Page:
Unfortunately, the modern world does not know (or doesn’t want to know) the true identity of Christians. In dozens of countries they are persecuted or discriminated. In democratic countries they are thought to be misfits. Some polls suggest that 70-80% of non-Christian young people in industrial countries consider Christians to be too judgmental, sheltered, out of touch with reality, or just “disingenuous proselytizers.“

The best way to prove our identity to the world, is to daily demonstrate the fruit of righteousness the Holy Spirit has grown and is growing in our hearts… To sing the heavenly music of love for one another and for others, of joy about God’s presence, of faithfulness to God’s principles… And also to train ourselves to be attentive and sympathetic, to be practically involved in meeting others’ needs by nursing the sick, assisting the elderly, feeding the hungry, raising orphans, sheltering the homeless, educating the ignorant…  By this the world will recognize us as God’s disciples.

Our Father, thank you for planting Your Garden in our hearts. We pray that we learn how to share its Fruit with those who are needy.


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When he had finished speaking, he said to Simon, “Put out into deep water, and let down the nets for a catch.” (Luke 5:4, NIV)

While studying the Bible, I prefer “slow reading.” After covering the background information about a chapter, I focus on a passage and start moving from verse to verse within it. In paper editions of the Bible I value maps, lists of geographical names, concordances, subject guides, all sorts of thematic links, insights and commentaries referring and cross-referring the reader to certain verses. With the Internet, there came parallel translations, quick search, interactive tools – like corresponding devotionals, storying, journaling and praying Scripture.

All that makes the Biblical text speak. I hear the voice of God and discover for myself the claim the Lord makes on me.

And it’s also from this angle that I interpret Jesus’ words when He, being in the same boat with Peter on the Lake of Gennesaret, requested him to draw away from the shore and then told the fishermen to put out into the deep water and lower their nets for a haul. “When they had done so, they caught such a large number of fish that their nets began to break” (Luke 5:6, NIV).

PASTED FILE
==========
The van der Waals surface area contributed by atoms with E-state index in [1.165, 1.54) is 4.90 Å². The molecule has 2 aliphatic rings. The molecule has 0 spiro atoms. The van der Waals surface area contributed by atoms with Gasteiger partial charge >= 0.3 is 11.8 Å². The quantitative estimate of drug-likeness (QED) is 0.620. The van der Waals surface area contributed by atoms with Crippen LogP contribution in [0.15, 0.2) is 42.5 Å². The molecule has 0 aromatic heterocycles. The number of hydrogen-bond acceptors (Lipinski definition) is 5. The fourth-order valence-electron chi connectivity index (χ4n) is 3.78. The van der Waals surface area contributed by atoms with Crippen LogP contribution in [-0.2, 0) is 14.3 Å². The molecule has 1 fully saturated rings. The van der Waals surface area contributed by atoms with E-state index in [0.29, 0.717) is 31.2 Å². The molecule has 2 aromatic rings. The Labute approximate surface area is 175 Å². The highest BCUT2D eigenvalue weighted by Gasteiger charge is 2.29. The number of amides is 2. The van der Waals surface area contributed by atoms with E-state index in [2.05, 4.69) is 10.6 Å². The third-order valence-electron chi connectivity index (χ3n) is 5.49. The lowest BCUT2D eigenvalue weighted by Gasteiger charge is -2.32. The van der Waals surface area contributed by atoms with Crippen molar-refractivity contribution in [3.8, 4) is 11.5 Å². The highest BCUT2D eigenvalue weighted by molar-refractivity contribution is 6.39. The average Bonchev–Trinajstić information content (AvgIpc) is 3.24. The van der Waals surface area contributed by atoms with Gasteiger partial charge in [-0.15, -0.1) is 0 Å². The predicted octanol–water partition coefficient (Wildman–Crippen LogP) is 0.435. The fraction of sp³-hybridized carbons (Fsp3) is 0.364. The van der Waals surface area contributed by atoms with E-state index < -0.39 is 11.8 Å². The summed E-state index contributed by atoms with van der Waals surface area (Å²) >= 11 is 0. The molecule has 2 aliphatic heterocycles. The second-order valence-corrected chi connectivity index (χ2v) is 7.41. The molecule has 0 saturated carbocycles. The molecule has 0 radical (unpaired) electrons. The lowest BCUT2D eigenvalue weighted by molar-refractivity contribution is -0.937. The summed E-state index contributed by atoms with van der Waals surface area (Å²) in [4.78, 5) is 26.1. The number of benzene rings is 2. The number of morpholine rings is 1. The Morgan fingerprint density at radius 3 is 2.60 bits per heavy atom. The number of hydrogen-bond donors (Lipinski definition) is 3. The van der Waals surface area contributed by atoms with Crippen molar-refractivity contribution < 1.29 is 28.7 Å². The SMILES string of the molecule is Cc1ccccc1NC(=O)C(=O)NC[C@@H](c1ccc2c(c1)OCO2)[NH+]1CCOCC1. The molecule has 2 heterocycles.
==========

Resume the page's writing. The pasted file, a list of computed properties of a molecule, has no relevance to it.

Lord, help us to follow Your directions and find spiritual treasures in the depth of Your Word.


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“The earth is the Lord’s, and everything in it, and all who live in it…” (Psalm 24:1 NIV)

While talking with my colleague, I heard her mention in passing: “I don’t like the word ‘responsibility.’” I knew that wasn’t true because my colleague was a very answerable and accountable person, and what she said was said just in fun. I also thought that responsibility is a characteristic feature of a human being. We were commanded to be responsible at the moment when God created the Garden and entrusted two people to be in charge of it. Now, with all the wealth the humankind possesses, God’s children realize they are responsible for managing that wealth.  Everything we have been given is not ours but it is a gift from God. We came into this world with nothing and we won’t take anything with us while leaving this world. Our money, opportunities, spiritual gifts and more, including the life itself, are a gift from God and ultimately belong to Him. We are His stewards. Very much like stewards, who are employed at large households to manage domestic duties (supervision of other servants, collection of rents, keeping of accounts), we are to “keep house,” i.e. to lead godly lives, knowing that we are to give account before the Master when He returns. To be spiritually fit, to grow up in the Lord and be strong in Him, to do all things with love, and be ready for every good work, to show a spirit of gentleness and be humble to all… We will never honor and glorify God until we settle these truths into our hearts and minds… This is the essence of our stewardship. This is our responsibility.

Our Lord, with your coming as sure as the sun rises (Hosea 6:3), we pray that by the time you are with us again we will have managed the wealth entrusted to us in the way You expect us to do.